The Encrypted Flag (misc)

PUBLISHED ON 21/03/2020 — EDITED ON 03/04/2020 — 247CTF, INFOSEC

Intro

This is my write-up of a Miscellaneous challenge The Encrypted Flag on the CTF site 247CTF.com.

Instructions

We have had enough of everybody reading our flags. Since all of our cryptography implementations have been broken, we decided not to roll our own!

Howto

First step is almost always checking what the file represents:

kali@kali:~$ file encrypted_flag.enc
encrypted_flag.enc: openssl enc'd data with salted password

We can see that it is an openssl encrypted data with salted password, but we have no idea which cipher and digest are used.

Simple task

As the assignment is rated as easy, We can first try with the most poular cipher (AES-256-CBC) and digest (SHA256). The cipher is by default set to AES-256-CBC in bruteforce-salted-openssl:

kali@kali:~$ bruteforce-salted-openssl -t 50 -f /usr/share/wordlists/rockyou.txt -d sha256 encrypted_flag.enc -1
Warning: using dictionary mode, ignoring options -b, -e, -l, -m and -s.

Tried passwords: 14319218
Tried passwords per second: 596634.083333
Last tried password: (akapulko1)

Password candidate: (algorithm)crypto

Lucky us!

Complicated task

If this would be a bit more complicated and the exercise would not use the default values for cipher and digest, we would need to find them somehow.

Unfortunatly, OpenSSL is pretty good at hiding the info about underlying encryption used, so mostly we can guess.

The idea is to learn what we can and then brute force all the possible encryptions.

Lets see all the ciphers of openssl could use to encrypt the data:

$ openssl enc -ciphers > ciphers.list

The file is multi column:

Supported ciphers:
-aes-128-cbc               -aes-128-cfb               -aes-128-cfb1
-aes-128-cfb8              -aes-128-ctr               -aes-128-ecb
-aes-128-ofb               -aes-192-cbc               -aes-192-cfb
-aes-192-cfb1              -aes-192-cfb8              -aes-192-ctr
...

But to iterate over it in a loop if needed, we need to convert it to one cipher per line:

aes-128-cbc
aes-128-cfb8
aes-128-ofb
aes-192-cfb1
aes-192-ecb
aes-256-cfb
aes-256-ctr
...

To achieve this, open the file with vim, use CTRL+V to visual select column, cut it and paste it to the end of the file. You can remove excessive trailing whitespaces by using :%s/\s\+$//e.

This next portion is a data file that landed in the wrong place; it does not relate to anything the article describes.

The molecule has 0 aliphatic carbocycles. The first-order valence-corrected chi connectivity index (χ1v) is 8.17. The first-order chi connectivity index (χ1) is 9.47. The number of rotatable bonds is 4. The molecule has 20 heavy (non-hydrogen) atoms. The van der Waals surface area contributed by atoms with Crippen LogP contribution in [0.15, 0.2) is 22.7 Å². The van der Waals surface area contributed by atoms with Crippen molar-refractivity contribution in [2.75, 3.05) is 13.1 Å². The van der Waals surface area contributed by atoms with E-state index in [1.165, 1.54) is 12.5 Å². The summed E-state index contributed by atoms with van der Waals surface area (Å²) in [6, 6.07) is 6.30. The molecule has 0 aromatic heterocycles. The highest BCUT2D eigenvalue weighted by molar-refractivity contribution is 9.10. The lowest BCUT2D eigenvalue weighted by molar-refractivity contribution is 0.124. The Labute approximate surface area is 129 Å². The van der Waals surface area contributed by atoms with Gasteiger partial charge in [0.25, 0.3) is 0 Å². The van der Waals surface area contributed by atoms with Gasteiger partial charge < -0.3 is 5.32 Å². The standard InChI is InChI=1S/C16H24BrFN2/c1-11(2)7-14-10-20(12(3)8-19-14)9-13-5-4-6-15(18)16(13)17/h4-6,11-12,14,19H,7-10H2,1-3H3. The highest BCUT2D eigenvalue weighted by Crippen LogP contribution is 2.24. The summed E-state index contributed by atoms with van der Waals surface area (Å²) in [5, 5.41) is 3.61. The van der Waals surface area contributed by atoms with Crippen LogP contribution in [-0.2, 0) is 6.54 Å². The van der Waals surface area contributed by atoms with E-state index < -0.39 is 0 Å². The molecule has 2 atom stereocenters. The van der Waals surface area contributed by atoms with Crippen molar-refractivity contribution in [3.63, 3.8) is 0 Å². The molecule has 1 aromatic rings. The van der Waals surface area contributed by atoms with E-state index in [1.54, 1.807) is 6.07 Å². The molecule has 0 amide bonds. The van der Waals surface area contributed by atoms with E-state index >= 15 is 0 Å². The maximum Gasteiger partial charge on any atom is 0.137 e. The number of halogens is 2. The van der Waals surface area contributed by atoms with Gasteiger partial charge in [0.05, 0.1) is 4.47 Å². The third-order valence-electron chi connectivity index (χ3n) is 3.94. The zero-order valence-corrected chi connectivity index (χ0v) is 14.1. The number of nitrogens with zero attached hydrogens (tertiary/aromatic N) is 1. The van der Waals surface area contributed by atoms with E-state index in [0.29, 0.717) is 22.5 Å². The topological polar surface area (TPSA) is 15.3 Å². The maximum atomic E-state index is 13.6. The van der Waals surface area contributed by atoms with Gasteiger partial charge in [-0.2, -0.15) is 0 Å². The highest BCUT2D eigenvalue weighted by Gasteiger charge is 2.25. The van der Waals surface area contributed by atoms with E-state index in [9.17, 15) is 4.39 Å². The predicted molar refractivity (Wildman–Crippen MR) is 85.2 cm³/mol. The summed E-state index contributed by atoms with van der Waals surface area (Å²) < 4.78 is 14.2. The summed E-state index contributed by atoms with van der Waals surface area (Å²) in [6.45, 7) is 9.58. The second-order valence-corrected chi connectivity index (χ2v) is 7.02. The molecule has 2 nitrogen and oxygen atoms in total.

Next we can check the byte size of the contents:

kali@kali:~$ wc -c encrypted_flag.enc
64 encrypted_flag.enc

As 64 is divisible by 8, there is a great chance that the encryption uses block cipher. We can now ignore other cipher variants and delete them from the ciphers.list file.

When we have the list we can try to brute force the encryption:

kali@kali:~$ for cipher in $(cat ciphers.list); do bruteforce-salted-openssl -t 50 -f /usr/share/wordlists/rockyou.txt -c $cipher -d sha256 encrypted_flag.enc -1; done

Again if luck is on our side, the password should be broken, otherwise do the similar thing to get all the digest algorithms and iterate over them too:

openssl list -digest-algorithms

The iteration process and text manipulation is left for the reader :)

All we need to do now is decrypt the file with the cracked password:

kali@kali:~$ openssl aes-256-cbc -d -in encrypted_flag.enc -out flag.txt -k "(algorithm)crypto"
*** WARNING : deprecated key derivation used.
Using -iter or -pbkdf2 would be better.
kali@kali:~$ cat flag.txt
247CTF{xxxx}

Appendix

I basically got the flag right away, in the first try, but sheer volume of trash in the current working directory obfuscated the flag.txt file, so I did not see it.

To be honest, I always seem to overextend this CTF tasks. So on this one, after false negative solution of the first try, I went full throttle in. By listing all openssl ciphers and storing them to a file, with the idea of iterating and brute forcing each one of them with rockyou.txt, I have complicated my life a bit. But on a bright side of the additional complications I have faced, now I have a solution to brute force files where cipher is unknown for my future endeavors.

See Also